Much like Judge Robreno, currently in charge of the Federal MDL asbestos docket in the Eastern District of Pennsylvania, Judge Ableman of the Delaware Superior Court has made increasing the efficiency of the Delaware asbestos docket a goal since being put in charge of asbestos litigation in Delaware in May of 2010. One of the areas most targeted by Judge Ableman is summary judgment motion practice, which has undergone significant changes over the past year. In particular, in March of this year, Judge Ableman amended the Standing Order that sets forth a number of procedural rules that govern the asbestos docket. The amendments were directed, in part, to reducing the number of motions for summary judgment filed with the Court. Judge Ableman made clear that, going forward, she expected to receive only good-faith motions and oppositions from counsel.
The most notable change since the Standing Order was revised in March is the drop in the number of motions submitted to the Court. For the four monthly hearing dates prior to the March Standing Order amendments, some 45 motions on average were submitted to the Court for consideration. Since the amendments, the average number of motions submitted has been cut by two-thirds, dropping to approximately 15 per trial group.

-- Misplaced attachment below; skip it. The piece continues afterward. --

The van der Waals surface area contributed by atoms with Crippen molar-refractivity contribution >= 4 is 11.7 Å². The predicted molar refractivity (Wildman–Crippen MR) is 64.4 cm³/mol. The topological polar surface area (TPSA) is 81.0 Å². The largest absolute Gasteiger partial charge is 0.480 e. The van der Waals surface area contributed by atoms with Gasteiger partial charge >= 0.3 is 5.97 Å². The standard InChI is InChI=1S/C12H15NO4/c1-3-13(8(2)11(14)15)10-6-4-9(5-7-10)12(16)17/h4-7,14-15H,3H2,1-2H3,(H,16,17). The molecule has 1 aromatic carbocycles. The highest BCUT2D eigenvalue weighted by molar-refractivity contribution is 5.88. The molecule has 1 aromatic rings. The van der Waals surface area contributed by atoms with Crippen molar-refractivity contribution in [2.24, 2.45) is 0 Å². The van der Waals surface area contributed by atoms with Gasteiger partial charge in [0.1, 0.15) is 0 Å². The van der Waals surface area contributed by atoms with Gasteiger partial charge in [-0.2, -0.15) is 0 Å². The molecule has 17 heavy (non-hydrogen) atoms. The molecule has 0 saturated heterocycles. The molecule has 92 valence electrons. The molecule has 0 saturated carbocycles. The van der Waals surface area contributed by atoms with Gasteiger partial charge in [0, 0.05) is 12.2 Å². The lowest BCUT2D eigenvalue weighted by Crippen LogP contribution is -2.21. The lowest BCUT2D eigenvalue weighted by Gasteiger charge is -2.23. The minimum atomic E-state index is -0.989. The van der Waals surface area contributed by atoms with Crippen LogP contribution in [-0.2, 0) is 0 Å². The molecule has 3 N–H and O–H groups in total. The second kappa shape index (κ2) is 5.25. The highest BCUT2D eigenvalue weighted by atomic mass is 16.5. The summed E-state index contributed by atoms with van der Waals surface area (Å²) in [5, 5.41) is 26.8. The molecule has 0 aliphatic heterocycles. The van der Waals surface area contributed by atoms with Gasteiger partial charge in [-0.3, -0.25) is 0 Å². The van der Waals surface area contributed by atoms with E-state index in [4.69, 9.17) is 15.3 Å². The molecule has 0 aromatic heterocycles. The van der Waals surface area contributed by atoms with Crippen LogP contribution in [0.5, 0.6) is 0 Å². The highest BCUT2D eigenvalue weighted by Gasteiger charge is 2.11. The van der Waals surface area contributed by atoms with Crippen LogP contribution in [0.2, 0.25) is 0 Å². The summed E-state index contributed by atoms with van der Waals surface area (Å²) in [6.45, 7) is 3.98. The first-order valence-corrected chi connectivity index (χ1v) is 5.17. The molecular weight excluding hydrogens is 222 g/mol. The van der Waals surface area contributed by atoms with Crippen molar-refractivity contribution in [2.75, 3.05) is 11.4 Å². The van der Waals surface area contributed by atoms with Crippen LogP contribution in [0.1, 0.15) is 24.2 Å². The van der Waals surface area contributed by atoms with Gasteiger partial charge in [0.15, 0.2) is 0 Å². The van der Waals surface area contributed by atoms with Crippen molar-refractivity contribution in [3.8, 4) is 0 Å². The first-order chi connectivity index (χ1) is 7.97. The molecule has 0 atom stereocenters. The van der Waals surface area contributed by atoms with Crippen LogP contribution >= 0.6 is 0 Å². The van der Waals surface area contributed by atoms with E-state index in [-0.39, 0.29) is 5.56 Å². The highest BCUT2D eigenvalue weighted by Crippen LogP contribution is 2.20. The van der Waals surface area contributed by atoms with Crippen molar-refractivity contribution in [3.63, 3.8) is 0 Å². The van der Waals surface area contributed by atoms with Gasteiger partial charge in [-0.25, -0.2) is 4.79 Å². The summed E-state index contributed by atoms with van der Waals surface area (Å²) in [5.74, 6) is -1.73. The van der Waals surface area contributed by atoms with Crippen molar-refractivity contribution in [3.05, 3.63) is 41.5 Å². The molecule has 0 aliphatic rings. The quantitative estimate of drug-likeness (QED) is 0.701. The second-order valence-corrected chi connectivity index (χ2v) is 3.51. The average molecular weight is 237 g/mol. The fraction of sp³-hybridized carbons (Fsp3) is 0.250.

However, the changes to the summary judgment motion practice in Delaware have also brought greater efficiency to the asbestos docket and allowed for quicker and cheaper resolutions of cases. This increased efficiency that Judge Ableman has brought to the process is no more visible than in the most recent round of motions, which were filed in cases scheduled for trial in September of 2011.
For the September trial group, 22 motions were submitted to the Court on July 1. Of the 22 motions submitted:
In sum, all of the motions filed (with the exception of the two deferred motions) were resolved, in one way or the other, without the need for oral argument. By contrast, the three previous monthly hearings have all gone forward with at least one motion, but usually much more than that, being argued in front of the Court.
With any luck, this trend will continue. Increasing the pace at which matters can be resolved and addressed by the Court allows for reduced transactional costs; something that both plaintiffs and defendants alike should embrace.